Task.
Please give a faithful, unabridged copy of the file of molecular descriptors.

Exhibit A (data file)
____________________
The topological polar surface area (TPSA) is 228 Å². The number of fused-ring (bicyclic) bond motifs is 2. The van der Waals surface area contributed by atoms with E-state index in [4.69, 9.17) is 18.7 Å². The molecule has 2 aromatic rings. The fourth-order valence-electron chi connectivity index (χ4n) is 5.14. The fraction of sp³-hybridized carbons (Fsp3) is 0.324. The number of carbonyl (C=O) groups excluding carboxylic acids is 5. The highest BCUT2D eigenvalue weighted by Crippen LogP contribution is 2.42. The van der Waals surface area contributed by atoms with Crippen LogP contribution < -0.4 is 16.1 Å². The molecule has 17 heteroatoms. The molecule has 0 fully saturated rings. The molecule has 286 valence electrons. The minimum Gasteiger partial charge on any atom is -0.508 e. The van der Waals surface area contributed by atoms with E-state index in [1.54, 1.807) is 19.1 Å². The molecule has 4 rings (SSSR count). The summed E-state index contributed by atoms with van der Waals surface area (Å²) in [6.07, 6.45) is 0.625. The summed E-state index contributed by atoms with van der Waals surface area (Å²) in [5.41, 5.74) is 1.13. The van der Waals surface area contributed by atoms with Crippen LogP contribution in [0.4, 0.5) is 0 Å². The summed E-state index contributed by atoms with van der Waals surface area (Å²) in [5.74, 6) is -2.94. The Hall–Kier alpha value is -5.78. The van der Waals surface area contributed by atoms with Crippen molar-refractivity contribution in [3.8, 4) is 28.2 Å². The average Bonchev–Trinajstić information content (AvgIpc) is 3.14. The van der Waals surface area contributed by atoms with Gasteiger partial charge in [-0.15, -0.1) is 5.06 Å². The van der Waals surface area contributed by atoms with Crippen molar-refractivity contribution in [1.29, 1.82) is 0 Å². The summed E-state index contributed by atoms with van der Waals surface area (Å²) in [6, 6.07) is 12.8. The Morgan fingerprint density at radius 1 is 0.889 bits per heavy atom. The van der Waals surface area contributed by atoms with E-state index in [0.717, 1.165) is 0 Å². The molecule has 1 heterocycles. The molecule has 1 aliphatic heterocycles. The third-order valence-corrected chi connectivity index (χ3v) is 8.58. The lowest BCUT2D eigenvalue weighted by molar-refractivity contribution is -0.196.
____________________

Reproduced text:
The topological polar surface area (TPSA) is 228 Å². The number of fused-ring (bicyclic) bond motifs is 2. The van der Waals surface area contributed by atoms with E-state index in [4.69, 9.17) is 18.7 Å². The molecule has 2 aromatic rings. The fourth-order valence-electron chi connectivity index (χ4n) is 5.14. The fraction of sp³-hybridized carbons (Fsp3) is 0.324. The number of carbonyl (C=O) groups excluding carboxylic acids is 5. The highest BCUT2D eigenvalue weighted by Crippen LogP contribution is 2.42. The van der Waals surface area contributed by atoms with Crippen LogP contribution < -0.4 is 16.1 Å². The molecule has 17 heteroatoms. The molecule has 0 fully saturated rings. The molecule has 286 valence electrons. The minimum Gasteiger partial charge on any atom is -0.508 e. The van der Waals surface area contributed by atoms with E-state index in [1.54, 1.807) is 19.1 Å². The molecule has 4 rings (SSSR count). The summed E-state index contributed by atoms with van der Waals surface area (Å²) in [6.07, 6.45) is 0.625. The summed E-state index contributed by atoms with van der Waals surface area (Å²) in [5.41, 5.74) is 1.13. The van der Waals surface area contributed by atoms with Crippen LogP contribution in [0.4, 0.5) is 0 Å². The summed E-state index contributed by atoms with van der Waals surface area (Å²) in [5.74, 6) is -2.94. The Hall–Kier alpha value is -5.78. The van der Waals surface area contributed by atoms with Crippen molar-refractivity contribution in [3.8, 4) is 28.2 Å². The average Bonchev–Trinajstić information content (AvgIpc) is 3.14. The van der Waals surface area contributed by atoms with Gasteiger partial charge in [-0.15, -0.1) is 5.06 Å². The van der Waals surface area contributed by atoms with Crippen molar-refractivity contribution in [1.29, 1.82) is 0 Å². The summed E-state index contributed by atoms with van der Waals surface area (Å²) in [6, 6.07) is 12.8. The Morgan fingerprint density at radius 1 is 0.889 bits per heavy atom. The van der Waals surface area contributed by atoms with E-state index in [0.717, 1.165) is 0 Å². The molecule has 1 heterocycles. The molecule has 1 aliphatic heterocycles. The third-order valence-corrected chi connectivity index (χ3v) is 8.58. The lowest BCUT2D eigenvalue weighted by molar-refractivity contribution is -0.196.